I notice the painter's radient smile of the painter, the delicate gesture of his brush strokes and the absolute indifference he must feel for his clothing, because the collar of his white shirt is streaked with black, not having seen the least trace of soap for ages. Is this truly important for his karma? The monks offer us Tibetan tea and tsampa.
Abstract= Visit of the monastery. Trip to Base Camp n°1. Then we go down towards the small town of Dingri.
Rongphu guesthouse. In the morning, Olivier gets up very early and together with a small group leaves the guesthouse at around 8h30 headed for the Everest North Base Camp. They would not go further, because tthat would require an "alpine pass". I get up a little later and visit the monastery.
Inside, a painter carries out marvellous mural paintings. Our guide converses with him for a while he has a great knowledge of the life of the people represented on the wall paintings. It is necessary to respect the position, the features, the color of clothing and possibly the attributes.
While waiting for Olivier to return of , I take the convolution (korwa) round the monastery when going past a cave which overhangs the area. At the base camp, there are some tents and a rough building to share the tourist rubbish! Further a stele inform that crossing that point costs a fine of 200 US dollars!
The sky is clear and I was able to photograph Everest. Even though the view is a little less beautiful on this side than by air over the southern face, the view remains one of the most beautiful it is possible to admire in the world. The top is only 3000 meters above us. With the return of the trekkers we lunch and finally leave this magic place. Our driver decides to join two others vehicles which, like us, want to reach Dingri by night fall. Instead of back tracking along yesterday's route, we choose a more direct route. First however we must ford the river which flows from Rongphu.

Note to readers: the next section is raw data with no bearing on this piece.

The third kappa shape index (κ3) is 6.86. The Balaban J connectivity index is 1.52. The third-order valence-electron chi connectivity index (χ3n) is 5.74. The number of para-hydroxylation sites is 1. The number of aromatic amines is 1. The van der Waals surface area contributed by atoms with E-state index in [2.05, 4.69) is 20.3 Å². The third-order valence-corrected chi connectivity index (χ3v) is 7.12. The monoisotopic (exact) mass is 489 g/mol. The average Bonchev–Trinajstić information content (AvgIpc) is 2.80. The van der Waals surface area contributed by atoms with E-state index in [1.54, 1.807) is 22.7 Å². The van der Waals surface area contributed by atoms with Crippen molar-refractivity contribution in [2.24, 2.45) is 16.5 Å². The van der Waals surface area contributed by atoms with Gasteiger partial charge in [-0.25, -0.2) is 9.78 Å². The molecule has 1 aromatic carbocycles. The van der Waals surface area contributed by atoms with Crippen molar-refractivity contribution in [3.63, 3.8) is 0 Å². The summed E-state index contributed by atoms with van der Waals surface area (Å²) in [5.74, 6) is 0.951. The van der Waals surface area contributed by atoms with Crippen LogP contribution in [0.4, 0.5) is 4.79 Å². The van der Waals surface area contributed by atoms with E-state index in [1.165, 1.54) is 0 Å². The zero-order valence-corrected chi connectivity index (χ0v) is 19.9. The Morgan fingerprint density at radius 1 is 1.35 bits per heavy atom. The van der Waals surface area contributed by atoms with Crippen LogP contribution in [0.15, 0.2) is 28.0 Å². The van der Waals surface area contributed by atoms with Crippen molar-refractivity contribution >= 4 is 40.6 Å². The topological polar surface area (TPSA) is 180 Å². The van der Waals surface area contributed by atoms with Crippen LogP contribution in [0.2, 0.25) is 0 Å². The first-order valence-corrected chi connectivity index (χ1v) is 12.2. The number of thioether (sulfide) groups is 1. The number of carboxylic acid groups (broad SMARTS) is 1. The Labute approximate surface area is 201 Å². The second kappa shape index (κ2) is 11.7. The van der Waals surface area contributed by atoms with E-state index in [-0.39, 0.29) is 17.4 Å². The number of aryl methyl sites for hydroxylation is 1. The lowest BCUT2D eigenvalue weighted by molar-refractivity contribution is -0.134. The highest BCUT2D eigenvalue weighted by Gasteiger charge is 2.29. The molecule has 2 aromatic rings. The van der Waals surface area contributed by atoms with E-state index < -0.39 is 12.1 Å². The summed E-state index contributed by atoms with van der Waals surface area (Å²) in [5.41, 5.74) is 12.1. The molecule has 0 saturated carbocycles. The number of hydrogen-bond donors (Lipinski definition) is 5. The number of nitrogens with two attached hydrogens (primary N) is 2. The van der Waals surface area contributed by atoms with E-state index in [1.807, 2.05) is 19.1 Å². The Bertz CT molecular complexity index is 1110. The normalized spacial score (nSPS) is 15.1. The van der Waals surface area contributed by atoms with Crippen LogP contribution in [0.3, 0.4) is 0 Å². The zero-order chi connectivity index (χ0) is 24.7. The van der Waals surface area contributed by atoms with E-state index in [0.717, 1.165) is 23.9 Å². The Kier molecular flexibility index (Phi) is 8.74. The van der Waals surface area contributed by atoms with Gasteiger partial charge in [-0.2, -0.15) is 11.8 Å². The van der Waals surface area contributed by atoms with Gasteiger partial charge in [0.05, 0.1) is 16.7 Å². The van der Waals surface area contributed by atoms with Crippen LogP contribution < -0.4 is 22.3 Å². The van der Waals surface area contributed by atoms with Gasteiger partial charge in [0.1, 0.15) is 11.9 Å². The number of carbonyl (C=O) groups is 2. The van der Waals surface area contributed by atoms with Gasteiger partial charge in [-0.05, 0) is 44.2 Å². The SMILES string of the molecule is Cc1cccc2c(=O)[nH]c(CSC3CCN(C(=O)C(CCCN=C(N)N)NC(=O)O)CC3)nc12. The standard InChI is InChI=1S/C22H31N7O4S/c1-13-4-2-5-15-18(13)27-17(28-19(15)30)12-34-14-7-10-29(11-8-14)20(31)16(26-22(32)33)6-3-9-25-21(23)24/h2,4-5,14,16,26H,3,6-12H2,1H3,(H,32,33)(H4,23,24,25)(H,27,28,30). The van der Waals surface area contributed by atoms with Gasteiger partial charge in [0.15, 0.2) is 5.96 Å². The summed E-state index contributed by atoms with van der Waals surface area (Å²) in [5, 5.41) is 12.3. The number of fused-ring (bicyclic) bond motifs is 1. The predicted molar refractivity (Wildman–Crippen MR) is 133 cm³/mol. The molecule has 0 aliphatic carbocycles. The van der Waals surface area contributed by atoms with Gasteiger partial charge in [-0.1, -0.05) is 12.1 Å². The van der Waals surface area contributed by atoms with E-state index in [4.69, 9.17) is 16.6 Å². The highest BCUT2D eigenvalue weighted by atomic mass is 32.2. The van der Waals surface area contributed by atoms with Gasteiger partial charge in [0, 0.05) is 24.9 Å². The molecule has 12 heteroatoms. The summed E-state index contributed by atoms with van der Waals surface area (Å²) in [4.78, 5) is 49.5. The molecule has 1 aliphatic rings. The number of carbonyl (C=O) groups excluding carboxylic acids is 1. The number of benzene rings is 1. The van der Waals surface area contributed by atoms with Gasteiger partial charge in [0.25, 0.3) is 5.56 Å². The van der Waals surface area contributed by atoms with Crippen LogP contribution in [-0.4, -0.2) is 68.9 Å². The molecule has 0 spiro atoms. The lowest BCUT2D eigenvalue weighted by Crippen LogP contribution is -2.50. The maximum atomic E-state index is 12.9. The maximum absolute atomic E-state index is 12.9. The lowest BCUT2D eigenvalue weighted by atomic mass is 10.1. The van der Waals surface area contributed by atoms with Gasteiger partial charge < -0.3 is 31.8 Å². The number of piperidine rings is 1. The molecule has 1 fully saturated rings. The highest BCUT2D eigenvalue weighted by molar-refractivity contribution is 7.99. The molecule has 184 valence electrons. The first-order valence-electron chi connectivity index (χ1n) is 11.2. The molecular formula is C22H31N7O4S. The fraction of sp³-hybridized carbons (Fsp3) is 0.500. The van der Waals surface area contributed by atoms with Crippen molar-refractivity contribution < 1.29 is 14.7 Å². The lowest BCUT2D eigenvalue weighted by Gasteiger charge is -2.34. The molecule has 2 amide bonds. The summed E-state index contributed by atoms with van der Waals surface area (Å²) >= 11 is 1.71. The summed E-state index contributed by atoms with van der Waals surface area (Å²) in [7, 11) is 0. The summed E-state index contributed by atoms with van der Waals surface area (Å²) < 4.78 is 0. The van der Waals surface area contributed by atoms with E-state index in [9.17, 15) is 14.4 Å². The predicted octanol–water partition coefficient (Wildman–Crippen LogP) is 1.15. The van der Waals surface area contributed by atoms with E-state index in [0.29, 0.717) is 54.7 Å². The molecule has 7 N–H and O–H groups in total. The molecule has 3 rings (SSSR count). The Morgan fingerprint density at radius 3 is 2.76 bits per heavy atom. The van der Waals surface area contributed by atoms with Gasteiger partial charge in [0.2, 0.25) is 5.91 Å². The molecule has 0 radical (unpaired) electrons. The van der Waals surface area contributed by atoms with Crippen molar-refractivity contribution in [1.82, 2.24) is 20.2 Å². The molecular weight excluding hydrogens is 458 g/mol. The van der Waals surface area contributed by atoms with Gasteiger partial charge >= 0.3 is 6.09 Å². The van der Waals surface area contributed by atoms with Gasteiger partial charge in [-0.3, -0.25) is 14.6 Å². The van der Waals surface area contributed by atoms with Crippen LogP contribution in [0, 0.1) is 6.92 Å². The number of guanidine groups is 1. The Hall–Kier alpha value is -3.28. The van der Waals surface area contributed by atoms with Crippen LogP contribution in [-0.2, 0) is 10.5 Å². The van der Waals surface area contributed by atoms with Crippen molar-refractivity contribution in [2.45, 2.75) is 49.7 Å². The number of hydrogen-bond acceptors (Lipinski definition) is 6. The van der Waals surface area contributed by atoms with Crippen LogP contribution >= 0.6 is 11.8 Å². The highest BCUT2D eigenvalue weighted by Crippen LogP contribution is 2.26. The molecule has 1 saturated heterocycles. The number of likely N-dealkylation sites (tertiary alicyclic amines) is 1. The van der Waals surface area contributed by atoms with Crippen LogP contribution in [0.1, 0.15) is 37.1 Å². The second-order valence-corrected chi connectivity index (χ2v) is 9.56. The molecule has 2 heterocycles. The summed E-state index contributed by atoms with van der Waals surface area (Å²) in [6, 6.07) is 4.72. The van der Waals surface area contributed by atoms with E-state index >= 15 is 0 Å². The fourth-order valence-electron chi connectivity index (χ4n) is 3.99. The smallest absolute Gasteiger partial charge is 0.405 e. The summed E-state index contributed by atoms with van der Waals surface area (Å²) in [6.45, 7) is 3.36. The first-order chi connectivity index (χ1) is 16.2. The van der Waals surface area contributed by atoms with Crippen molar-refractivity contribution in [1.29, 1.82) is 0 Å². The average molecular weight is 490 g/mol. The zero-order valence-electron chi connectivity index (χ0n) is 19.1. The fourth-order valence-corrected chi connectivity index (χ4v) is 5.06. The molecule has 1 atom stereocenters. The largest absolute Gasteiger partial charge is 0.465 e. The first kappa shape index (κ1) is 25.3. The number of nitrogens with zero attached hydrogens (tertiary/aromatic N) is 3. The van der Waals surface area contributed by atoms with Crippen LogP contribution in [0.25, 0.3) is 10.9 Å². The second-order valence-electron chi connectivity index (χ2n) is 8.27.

A truck is parked edge to mark the site. The current is not very strong, but there is at least 50 cm of water, enough to lose the sight of the bottom. The first vehicle that attempts to cross is stuck in the middle with ten centimetres of water inside the cockpit. It is decided that we pass. Our driver is more lucky and follows a very oblique passage which enables us to cross safely to the other bank. Indeed it is after examining the surface, where the current seems the strongest with wavelets, that the river is not really deep and fording it is practicable.
The third vehicle, follows us and crosses without a problem. We throw a rope to the vehicle still remaining in the middle of the river and tow it slowly towards the next bank.
As we stoped cleaning and drying the wet car,
we noticed that a blue Chinese road maintenance truck arrived from the south and tried to ford exactly following the same path as the Toyota which had been stuck. The same causes producing the same effects, the truck, in spite of its height, suffered the same effect and is stuck. The driver, a Chinese, sits on the top of the cabin looking in the opposite direction for help. He could have requested help from us but he does not, waiting for a hypothetical Chinese truck coming accross. He never even casts a glance in our direction, so we can only imagine how those people live together and ignore one another.
Ten minutes later, a small carriage drawn by an ass and an old couple of Tibetans appear and, uses to a way close to that which our driver had followed across the river with only water below their knees, just in front of the Chinese driver. This episode starts us laughing and makes us forget our own immediate problems.
After leaving the river bank, we cross a village and negociate a small pass before descending to travel an immense plain which extends between the Himalayan range and Dingri.
The area at approximatively 4500m high is relatively deserted .
Our track joins the Lhasa-Nepalese highway a few miles before entering Dingri. We get a room in one of the guesthouses which were on the northern side of the highway. South of the highway, were some restaurants and the camp of a Chinese garrison.
The Tibetan city was located behind the Chinese camp, but nobody has really the courage to go there. I go for a short walk in the old city, and after one kilometre, I meet a lama reciting religious texts in the street. Tankas were unrolled and suspended on the wall beside him. I am back in the middle age! I return to the hotel. The rooms are in the court, the restaurant is on the left while entering the courtyard and borders of the road. We dine with our companions (there are 3 Toyotas the Chinese camp). They originated from Indonesia and we find them friendly.